{4} Upon being notified that the Department reclassified Cable One's property as a "communications system," Cable One began paying its taxes under protest. Cable One filed a complaint in January 2014 seeking a partial refund of its 2013 taxes paid and a declaratory judgment that its property is not part of a communications system. In response to the district court's question at the motion for summary judgment hearing regarding why its internet access and VoIP services did not qualify under Section 7-36-30(B)'s definition of "communications system," Cable One conceded that those services "would fit within [Section 7-36-30(B)(1)'s] definition" but argued that the court could not look at Subsection (B)(1) "in a vacuum." Cable One argued that "canons of statutory construction are clear ... that [courts are] to look at a statute in its whole and give effect to every provision of it." Cable One contended that the Department's reliance on Subsection (B)(1)'s definition of "communications system" to guide its determination failed to consider the Code's overall scheme of central assessment and whether the Legislature intended for property such as Cable One's to come within that scheme. As evidence that the Legislature did not intend for its property to be centrally assessed, Cable One relied on (1) distinctions between it and other centrally-assessed industries, such as whether they are regulated by the Public Regulations Commission and cross county lines; (2) the definition of "plant" property contained in Section 7-36-30(B)(4), of which Cable One contended it had none, meaning it had no relevant property to be centrally assessed; (3) the failure of House Bill 617 (H.B. 617) during the 2008 legislative session, which would have amended the definition of "communications system;" and (4) the Department's own long-standing construction that cable companies are not subject to central assessment, which Cable One argues should be controlling.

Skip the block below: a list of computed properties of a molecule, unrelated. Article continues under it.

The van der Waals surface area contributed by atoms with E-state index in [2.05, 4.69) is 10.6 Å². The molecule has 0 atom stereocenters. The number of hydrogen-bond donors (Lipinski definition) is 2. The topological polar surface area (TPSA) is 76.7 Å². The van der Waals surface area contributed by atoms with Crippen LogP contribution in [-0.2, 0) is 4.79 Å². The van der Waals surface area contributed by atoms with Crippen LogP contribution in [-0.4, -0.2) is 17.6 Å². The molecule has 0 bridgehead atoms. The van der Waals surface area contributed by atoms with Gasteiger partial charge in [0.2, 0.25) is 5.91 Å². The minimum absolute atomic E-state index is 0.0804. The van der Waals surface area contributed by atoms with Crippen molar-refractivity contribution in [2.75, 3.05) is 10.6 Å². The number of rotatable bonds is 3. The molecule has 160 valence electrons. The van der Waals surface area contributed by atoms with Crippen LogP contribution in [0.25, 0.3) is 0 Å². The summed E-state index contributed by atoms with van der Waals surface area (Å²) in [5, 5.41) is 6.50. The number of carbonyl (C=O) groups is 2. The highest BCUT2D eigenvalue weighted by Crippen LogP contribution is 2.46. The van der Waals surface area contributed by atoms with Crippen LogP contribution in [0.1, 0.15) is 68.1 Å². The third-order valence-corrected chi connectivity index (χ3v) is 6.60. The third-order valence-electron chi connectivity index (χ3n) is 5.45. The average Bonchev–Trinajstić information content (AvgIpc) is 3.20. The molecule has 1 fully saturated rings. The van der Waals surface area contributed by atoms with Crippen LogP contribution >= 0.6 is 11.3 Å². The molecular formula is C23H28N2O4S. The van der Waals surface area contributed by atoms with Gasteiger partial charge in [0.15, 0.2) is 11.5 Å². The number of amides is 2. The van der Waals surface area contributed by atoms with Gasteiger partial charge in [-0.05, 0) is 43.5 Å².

{5} The Department responded that when Cable One repurposed parts of its existing system between 2002 and 2011 in order to be able to both transmit and receive information, it—like such similarly capable telecommunications companies—became subject to central assessment under Sections 7-36-2 and 7-36-30 because its property then plainly qualified under the statutory definition of "communications system." The Department noted that the definition employs and the statute in general refers to the broader term "communications system" rather than the narrower term "tele communications system" that Cable One urged the district court to conclude the Legislature intended. The Department also challenged Cable One's interpretation of the definition of "plant" as violative of rules of statutory construction and its reliance on H.B. 617 "to infer legislative intent" as "groundless."

{6} The district court granted in part Cable One's motion for summary judgment, concluding that Cable One's property "is not part of a ‘communication[s] system’ under the ... Code." In its order, the district court never addressed whether Cable One's property met Section 7-36-30(B)(1)'s definition of "communications system." Instead, it primarily relied on the administrative gloss doctrine—i.e., that "[a]n administrative interpretation of even ambiguous language might bind an agency over a period of time to a particular construction" as the district court described it—and its view of the failure of H.B. 617 as "persuasive evidence that [the Legislature] intended to preserve the then current assessment practices concerning cable television property" to conclude that Cable One's property "is not part of a ‘communication[s] system’ under the ... Code."